|We spent the night at the Hostellerie la Briqueterie, a fine hotel with a fine restaurant. It will soon have its own web-site. In the meantime try this review. There was an enormous storm, which did considerable damage to the vineyards around as we discovered when we were leaving the area later. The rain was torrential and kept us trapped in our car for a while at the Mercier car park.|
The tour included a film about champagne, a ride around the cellars and a tasting.
|We were told not to use flash in the cellars so it was difficult to take good photographs on the moving "train". The bottles start vertical and then are gradually taken horizontal and, during the same period, they are continually turned to displace the sediments. There were lots of friezes and sculpture decorating the cellars.|
After the ride, we ended up in an area with various exhibits, the wine to taste and things to buy. Jackie enjoyed tasting three champagnes, preferring the most expensive - of course ! The exhibition area was beautifully designed and executed, built around the old cask, more of which below.
|This display was part of the exhibition.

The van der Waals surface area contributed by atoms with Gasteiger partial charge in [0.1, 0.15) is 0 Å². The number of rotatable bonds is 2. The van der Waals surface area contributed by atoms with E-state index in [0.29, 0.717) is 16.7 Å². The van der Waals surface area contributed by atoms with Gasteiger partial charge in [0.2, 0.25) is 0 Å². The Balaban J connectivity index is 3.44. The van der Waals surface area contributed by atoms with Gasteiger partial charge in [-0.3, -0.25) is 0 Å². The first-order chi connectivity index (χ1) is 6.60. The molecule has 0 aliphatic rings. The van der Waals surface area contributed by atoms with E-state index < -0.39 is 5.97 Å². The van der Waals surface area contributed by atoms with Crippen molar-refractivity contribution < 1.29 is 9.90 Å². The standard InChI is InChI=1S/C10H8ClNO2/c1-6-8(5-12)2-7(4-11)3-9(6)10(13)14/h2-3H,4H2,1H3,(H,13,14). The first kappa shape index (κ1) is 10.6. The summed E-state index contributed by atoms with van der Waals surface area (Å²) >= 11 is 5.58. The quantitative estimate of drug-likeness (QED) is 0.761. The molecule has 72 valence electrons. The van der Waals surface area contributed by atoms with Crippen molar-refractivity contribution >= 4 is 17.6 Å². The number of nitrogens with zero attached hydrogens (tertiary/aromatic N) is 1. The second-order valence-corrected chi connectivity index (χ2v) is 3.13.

It explains how to make champagne. Each plaque describes one variety of grapes that is used: Chardonnay, Pinot Noir and Pinot Meunier. Champagne is made from a blend of these grapes, different houses using different blends.
|In 1877 a gigantic cask, called
Le Foudre, is finished, taking
250 oak trees and over ten years to build. This is filled with 1600 hectolitres
of grape juice to combine into wine. It is transported to the
1889 Great Exhibition in Paris.
Eugene Mercier used this and other innovations,
including an advertising film and rides in hot air balloons, to market his wine.
In 1989 Le Foudre was moved from the cellars to take pride of place in the new visitors' centre.
|While we were inside, the sun came
shining on our car in the car park.
We went back to the hotel and checked out
then drove North on the motorway and
took the Channel Tunnel home to England.